2. I was available to do it. Various circumstances prevented most of the other men from our small church to be a pallbearer. I was home still, getting ready for a trip to Kansas, but I was home and available. 

3. It was simply the right thing to do. That in and of itself was enough.

I cannot tell you that taking on this little job was a hassle for me, because it wasn’t. Nor could I tell you that doing it made me feel wonderfully warm and fuzzy inside. It didn’t. It was simply the right thing to do, and that was enough.

In the grand scheme of things life got back to “normal” after a 90 minute diversion of carrying the casket of a stranger. There were calls to make and errands to run. I seriously doubt if I will even recall this action a few years from now. But I’m very clear on the fact that, had I refused this request and others like it, I would have been a bit less as a person because of it.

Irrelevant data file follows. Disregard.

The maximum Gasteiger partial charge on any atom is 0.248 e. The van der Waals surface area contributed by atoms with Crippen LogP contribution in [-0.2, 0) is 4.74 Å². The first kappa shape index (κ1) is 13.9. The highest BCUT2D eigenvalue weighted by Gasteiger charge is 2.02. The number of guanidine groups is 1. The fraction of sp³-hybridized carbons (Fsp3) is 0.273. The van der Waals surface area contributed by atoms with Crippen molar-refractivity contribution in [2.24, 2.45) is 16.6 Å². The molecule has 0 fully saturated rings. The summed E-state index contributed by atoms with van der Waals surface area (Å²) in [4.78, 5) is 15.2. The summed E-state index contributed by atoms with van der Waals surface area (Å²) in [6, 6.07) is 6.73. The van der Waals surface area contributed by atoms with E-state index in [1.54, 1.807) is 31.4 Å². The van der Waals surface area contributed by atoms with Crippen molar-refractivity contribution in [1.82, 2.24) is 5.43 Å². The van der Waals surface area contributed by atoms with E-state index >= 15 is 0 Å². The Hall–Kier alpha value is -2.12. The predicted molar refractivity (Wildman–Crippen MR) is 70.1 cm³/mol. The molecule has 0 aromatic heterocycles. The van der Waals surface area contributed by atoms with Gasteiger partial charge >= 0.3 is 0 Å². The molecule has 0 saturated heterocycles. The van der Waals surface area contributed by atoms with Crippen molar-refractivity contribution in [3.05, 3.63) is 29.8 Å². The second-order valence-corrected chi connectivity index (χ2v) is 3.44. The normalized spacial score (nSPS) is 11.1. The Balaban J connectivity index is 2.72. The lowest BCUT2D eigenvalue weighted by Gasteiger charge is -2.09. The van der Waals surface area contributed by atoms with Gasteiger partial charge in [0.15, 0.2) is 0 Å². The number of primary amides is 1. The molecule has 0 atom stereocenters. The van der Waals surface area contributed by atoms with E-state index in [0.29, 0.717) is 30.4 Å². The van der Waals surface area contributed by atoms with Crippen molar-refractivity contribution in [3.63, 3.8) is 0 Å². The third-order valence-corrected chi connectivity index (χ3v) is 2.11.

Sometimes doing the right thing is simply the right thing to do.  

November 30, 2006 Posted by | Inspirational, Parents, Special Occasions | 3 Comments

Five Kernels of Corn (the Thanksgiving Story)

Here is a story of gratitude. It’s taken from the book, Windows II: book for those with a heart for helping kids heal, by Dr. James Sutton ( The original source of the material was Marshall and Manuel’s book, The Light and the Glory (Fleming H. Revell, 1977). They did substantial research on the material included in the book. Often, they were allowed to access documents and journals not readily available to the public.

NOTE: To hear a reading of this story CLICK HERE.